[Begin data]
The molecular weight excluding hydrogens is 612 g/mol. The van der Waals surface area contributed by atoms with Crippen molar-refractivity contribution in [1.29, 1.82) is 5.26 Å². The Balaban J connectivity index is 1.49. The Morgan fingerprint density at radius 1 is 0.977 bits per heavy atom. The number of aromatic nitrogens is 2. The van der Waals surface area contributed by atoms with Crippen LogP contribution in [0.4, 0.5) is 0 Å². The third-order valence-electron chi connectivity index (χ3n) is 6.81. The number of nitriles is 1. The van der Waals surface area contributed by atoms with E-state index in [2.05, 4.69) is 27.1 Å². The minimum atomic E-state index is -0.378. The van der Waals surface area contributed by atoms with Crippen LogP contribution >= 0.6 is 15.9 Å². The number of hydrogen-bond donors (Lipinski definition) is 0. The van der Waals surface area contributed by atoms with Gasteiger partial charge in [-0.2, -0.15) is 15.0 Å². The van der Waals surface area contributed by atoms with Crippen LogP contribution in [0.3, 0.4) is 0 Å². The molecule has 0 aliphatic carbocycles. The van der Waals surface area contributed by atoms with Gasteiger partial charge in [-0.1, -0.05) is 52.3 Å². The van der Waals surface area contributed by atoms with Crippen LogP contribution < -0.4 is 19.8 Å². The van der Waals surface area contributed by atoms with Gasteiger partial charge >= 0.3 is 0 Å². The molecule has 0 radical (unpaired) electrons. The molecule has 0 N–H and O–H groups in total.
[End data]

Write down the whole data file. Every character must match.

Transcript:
The molecular weight excluding hydrogens is 612 g/mol. The van der Waals surface area contributed by atoms with Crippen molar-refractivity contribution in [1.29, 1.82) is 5.26 Å². The Balaban J connectivity index is 1.49. The Morgan fingerprint density at radius 1 is 0.977 bits per heavy atom. The number of aromatic nitrogens is 2. The van der Waals surface area contributed by atoms with Crippen LogP contribution in [0.4, 0.5) is 0 Å². The third-order valence-electron chi connectivity index (χ3n) is 6.81. The number of nitriles is 1. The van der Waals surface area contributed by atoms with E-state index in [2.05, 4.69) is 27.1 Å². The minimum atomic E-state index is -0.378. The van der Waals surface area contributed by atoms with Crippen LogP contribution >= 0.6 is 15.9 Å². The number of hydrogen-bond donors (Lipinski definition) is 0. The van der Waals surface area contributed by atoms with Gasteiger partial charge in [-0.2, -0.15) is 15.0 Å². The van der Waals surface area contributed by atoms with Crippen LogP contribution in [0.3, 0.4) is 0 Å². The molecule has 0 aliphatic carbocycles. The van der Waals surface area contributed by atoms with Gasteiger partial charge in [-0.1, -0.05) is 52.3 Å². The van der Waals surface area contributed by atoms with Crippen LogP contribution < -0.4 is 19.8 Å². The van der Waals surface area contributed by atoms with Gasteiger partial charge >= 0.3 is 0 Å². The molecule has 0 radical (unpaired) electrons. The molecule has 0 N–H and O–H groups in total.